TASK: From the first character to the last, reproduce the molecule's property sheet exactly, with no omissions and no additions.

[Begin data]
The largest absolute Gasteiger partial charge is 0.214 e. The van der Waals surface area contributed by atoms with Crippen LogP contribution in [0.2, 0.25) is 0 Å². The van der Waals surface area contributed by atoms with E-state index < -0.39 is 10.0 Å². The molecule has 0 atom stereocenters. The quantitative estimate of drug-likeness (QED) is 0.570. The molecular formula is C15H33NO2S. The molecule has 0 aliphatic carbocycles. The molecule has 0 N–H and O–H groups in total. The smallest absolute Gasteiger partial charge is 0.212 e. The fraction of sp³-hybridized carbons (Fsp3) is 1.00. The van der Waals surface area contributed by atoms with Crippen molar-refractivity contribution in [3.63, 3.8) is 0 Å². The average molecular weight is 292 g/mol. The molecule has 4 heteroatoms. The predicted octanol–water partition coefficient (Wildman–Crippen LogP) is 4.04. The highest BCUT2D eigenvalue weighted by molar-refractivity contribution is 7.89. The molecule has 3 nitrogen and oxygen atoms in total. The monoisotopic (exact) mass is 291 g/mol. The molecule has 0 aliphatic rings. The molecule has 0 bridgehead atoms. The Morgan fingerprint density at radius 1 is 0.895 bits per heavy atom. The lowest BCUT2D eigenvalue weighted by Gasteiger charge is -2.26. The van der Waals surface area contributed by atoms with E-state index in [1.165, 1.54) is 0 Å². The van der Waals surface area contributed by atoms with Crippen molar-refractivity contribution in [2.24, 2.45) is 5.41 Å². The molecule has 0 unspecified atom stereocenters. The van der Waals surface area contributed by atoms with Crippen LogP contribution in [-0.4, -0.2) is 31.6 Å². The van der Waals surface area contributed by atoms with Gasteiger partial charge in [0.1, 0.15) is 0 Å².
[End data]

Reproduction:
The largest absolute Gasteiger partial charge is 0.214 e. The van der Waals surface area contributed by atoms with Crippen LogP contribution in [0.2, 0.25) is 0 Å². The van der Waals surface area contributed by atoms with E-state index < -0.39 is 10.0 Å². The molecule has 0 atom stereocenters. The quantitative estimate of drug-likeness (QED) is 0.570. The molecular formula is C15H33NO2S. The molecule has 0 aliphatic carbocycles. The molecule has 0 N–H and O–H groups in total. The smallest absolute Gasteiger partial charge is 0.212 e. The fraction of sp³-hybridized carbons (Fsp3) is 1.00. The van der Waals surface area contributed by atoms with Crippen molar-refractivity contribution in [3.63, 3.8) is 0 Å². The average molecular weight is 292 g/mol. The molecule has 4 heteroatoms. The predicted octanol–water partition coefficient (Wildman–Crippen LogP) is 4.04. The highest BCUT2D eigenvalue weighted by molar-refractivity contribution is 7.89. The molecule has 3 nitrogen and oxygen atoms in total. The monoisotopic (exact) mass is 291 g/mol. The molecule has 0 aliphatic rings. The molecule has 0 bridgehead atoms. The Morgan fingerprint density at radius 1 is 0.895 bits per heavy atom. The lowest BCUT2D eigenvalue weighted by Gasteiger charge is -2.26. The van der Waals surface area contributed by atoms with E-state index in [1.165, 1.54) is 0 Å². The van der Waals surface area contributed by atoms with Crippen molar-refractivity contribution in [2.24, 2.45) is 5.41 Å². The molecule has 0 unspecified atom stereocenters. The van der Waals surface area contributed by atoms with Crippen LogP contribution in [-0.4, -0.2) is 31.6 Å². The van der Waals surface area contributed by atoms with Gasteiger partial charge in [0.1, 0.15) is 0 Å².